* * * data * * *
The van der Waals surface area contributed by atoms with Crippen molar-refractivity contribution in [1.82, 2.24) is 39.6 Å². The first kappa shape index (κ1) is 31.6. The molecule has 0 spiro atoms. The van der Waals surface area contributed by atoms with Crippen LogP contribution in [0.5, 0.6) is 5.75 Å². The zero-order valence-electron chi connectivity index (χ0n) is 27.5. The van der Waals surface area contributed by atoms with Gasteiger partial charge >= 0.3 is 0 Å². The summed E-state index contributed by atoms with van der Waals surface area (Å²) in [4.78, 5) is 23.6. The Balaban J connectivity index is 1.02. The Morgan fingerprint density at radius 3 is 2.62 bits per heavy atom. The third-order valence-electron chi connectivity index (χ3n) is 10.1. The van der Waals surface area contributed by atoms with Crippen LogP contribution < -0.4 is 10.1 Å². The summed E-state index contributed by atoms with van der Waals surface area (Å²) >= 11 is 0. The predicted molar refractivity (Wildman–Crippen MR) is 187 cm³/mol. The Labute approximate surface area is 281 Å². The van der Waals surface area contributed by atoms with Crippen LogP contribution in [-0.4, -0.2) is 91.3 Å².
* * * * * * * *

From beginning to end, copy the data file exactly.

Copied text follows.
The van der Waals surface area contributed by atoms with Crippen molar-refractivity contribution in [1.82, 2.24) is 39.6 Å². The first kappa shape index (κ1) is 31.6. The molecule has 0 spiro atoms. The van der Waals surface area contributed by atoms with Crippen LogP contribution in [0.5, 0.6) is 5.75 Å². The zero-order valence-electron chi connectivity index (χ0n) is 27.5. The van der Waals surface area contributed by atoms with Gasteiger partial charge >= 0.3 is 0 Å². The summed E-state index contributed by atoms with van der Waals surface area (Å²) in [4.78, 5) is 23.6. The Balaban J connectivity index is 1.02. The Morgan fingerprint density at radius 3 is 2.62 bits per heavy atom. The third-order valence-electron chi connectivity index (χ3n) is 10.1. The van der Waals surface area contributed by atoms with Crippen LogP contribution < -0.4 is 10.1 Å². The summed E-state index contributed by atoms with van der Waals surface area (Å²) >= 11 is 0. The predicted molar refractivity (Wildman–Crippen MR) is 187 cm³/mol. The Labute approximate surface area is 281 Å². The van der Waals surface area contributed by atoms with Crippen LogP contribution in [-0.4, -0.2) is 91.3 Å².